Photo taken on March 23, 2018 shows employees milking cows through automatic milking equipment at Fair Oaks Farms in Fair Oaks, Indiana, the United States. Mike McCloskey, board chairman of Fair Oaks Farms, a collection of 12 farms in Indiana, harbors an ambition in heart: sell his dairy products to China and let Chinese people have access to quality milk. For this aim, McCloskey has visited China many times and got in touch with some Chinese dairy farms. (Xinhua/Wang Ping)
by Xinhua writers Xu Jing, Miao Zhuang and Wang Ping
CHICAGO, May 18 (Xinhua) -- Sitting in the Fair Oaks Farms Café, with a cup of coffee and a plate of sandwich on the table in front of him, Mike McCloskey harbors an ambition in heart: sell his dairy products to China and let Chinese people have access to quality milk.
For this aim, McCloskey has visited China many times and got in touch with some Chinese dairy farms. "I've tried to look at different ways that we could work together."
"I believe that (there) would be a wonderful opportunity for us to have some contribution to the nutrition and China," McCloskey told Xinhua.
All foods served here in the Fair Oaks Farms Café, also called Cowfé, are products fresh from the farm, such as cheese, ice cream, meat, beef and pork. The café was the first place winner of the American Cheese Society in 2013 for its Smoked Sweet Swiss.
The dairy farm also serves as a tourist attraction. It has an exhibition room and farm tour programs. About 4000,000 people visit the farm every year to enjoy the fresh sandwiches, salads, delicious sweet treats made from local milk.
McCloskey is board chairman of Fair Oaks Farms, a collection of 12 farms in the vast northwest plain of the state of Indiana, more than 70 miles south of Chicago. Proud and confident in his dairy products, McCloskey is eager to share them with Chinese consumers.
"Chinese people are always seeking quality milk. I believe that in some type of a relationship between our company and other companies in China and dairy farmers in China, we're going to figure out over the next year, maybe two, I hope not that long," McCloskey said.
McCloskey is especially enthusiastic about bringing his FairLife milk, a specialty milk product with protein concentrate vitamins and minerals, to China, saying it may end up having a contribution to China.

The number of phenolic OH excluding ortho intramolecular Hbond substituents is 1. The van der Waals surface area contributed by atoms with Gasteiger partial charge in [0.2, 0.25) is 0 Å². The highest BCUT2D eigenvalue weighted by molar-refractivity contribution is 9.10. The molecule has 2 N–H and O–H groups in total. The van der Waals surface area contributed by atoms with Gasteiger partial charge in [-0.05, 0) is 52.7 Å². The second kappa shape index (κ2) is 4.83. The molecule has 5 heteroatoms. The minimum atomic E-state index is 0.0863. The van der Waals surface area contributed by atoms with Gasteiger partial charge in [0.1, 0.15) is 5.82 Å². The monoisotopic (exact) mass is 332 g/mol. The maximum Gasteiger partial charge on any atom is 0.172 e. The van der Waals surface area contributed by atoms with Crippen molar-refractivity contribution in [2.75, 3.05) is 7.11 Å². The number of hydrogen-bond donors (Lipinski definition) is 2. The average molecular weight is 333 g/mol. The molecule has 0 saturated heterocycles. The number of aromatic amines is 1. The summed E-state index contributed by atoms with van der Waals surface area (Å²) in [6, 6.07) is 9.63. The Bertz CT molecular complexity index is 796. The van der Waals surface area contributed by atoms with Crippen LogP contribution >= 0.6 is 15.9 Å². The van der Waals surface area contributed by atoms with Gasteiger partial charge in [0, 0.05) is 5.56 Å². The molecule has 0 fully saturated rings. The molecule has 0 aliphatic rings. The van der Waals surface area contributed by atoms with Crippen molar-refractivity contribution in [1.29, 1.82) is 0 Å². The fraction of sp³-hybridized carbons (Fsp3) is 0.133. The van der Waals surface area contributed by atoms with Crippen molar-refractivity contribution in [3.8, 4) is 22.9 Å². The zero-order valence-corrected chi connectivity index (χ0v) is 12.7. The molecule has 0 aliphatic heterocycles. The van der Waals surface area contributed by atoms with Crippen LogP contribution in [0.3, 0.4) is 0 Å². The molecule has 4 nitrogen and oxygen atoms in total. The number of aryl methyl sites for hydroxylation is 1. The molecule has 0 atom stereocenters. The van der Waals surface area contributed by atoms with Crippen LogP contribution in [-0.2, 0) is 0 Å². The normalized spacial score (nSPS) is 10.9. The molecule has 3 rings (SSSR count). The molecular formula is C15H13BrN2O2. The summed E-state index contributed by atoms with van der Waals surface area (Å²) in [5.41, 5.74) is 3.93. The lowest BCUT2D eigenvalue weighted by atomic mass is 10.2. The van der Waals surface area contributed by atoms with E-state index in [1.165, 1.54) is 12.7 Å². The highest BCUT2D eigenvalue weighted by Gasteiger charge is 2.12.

McCloskey is particular with the production process. "If we take FairLife to China, I want to work with dairy farmers there of who I would purchase milk from, and I would want to be involved directly at the farm level all the way to the processing plant level and to what we're going to communicate to the consumer."
"FairLife (in China should) be a company that owns its land, owns its cows, owns its processing plants, owns its brand and talks directly to the consumer," McCloskey envisioned his FairLife milk production in China.
It is also what McCloskey is doing here in the Fair Oaks Farms. The farms have built a huge agro-business around growing and harvesting the forage crops, preparing the feed, taking care of cows and keeping them healthy, converting farm waste into fertilizer that can be returned to the land, and transporting milk products directly to supermarkets.
In more than 400 years of his dairy farming life, quality of the products has always been the top priority for McCloskey.
"Feeding dairy cows is all about understanding high quality forage first," he told Xinhua while stopped his pick-up in front of high forage piles. There is a professor team in the Fair Oaks Farms to make the forage for dairy cows.
McCloskey also builds freestyle barns to protect cows from changing climate: spreading sand bedding for cows to lie down, dispatching well-trained employees to milk cows, and introducing advanced quick freezing equipment to keep milk fresh and sterile.
"We know some babies going to drink this (milk), and we want to make sure that we never hurt someone but give them nutrition and make them healthier," McCloskey told Xinhua.
Sustainable development is also what McCloskey has been after. "There is a very simple approach to the thought process of our business: you have to care and take care of your cow," McCloskey said. "The better you treat them, the better they produce."
Taking care of the waste and converting them into fertilizer for the land is another accountability the farms have undertaken in maintaining sustainable development.
"You have to be perfect with the environment, you have to care about the environment, and you have to take care of the environment," McCloskey said.
As China's economy grows and people's life improves, the dairy and infant formula market has grown substantially over the past decade and is expected to continue expanding.
According to projections of China's Ministry of Agriculture in the National Dairy Industry Development Plan for 2016-2020, 75 percent of all dairy consumed in China will continue to be produced domestically, and the remaining demand will be satisfied by imports.
The European Union (EU) surpassed New Zealand in 2015 and 2016 to be the leading dairy exporter to China, with close to 400 percent of the market value. The United States moved from the third-largest exporter to China to the fourth place in 2014, with almost 10 percent of the market.
Dairy markets in the world today have been very competitive, as farmers in New Zealand, the United States and Europe who have produced milk for centuries are doing it efficiently, McCloskey said. "You need to have the right people, the right frame of mind, the right transfer of knowledge."
"It is not an easy process... and China's in that process."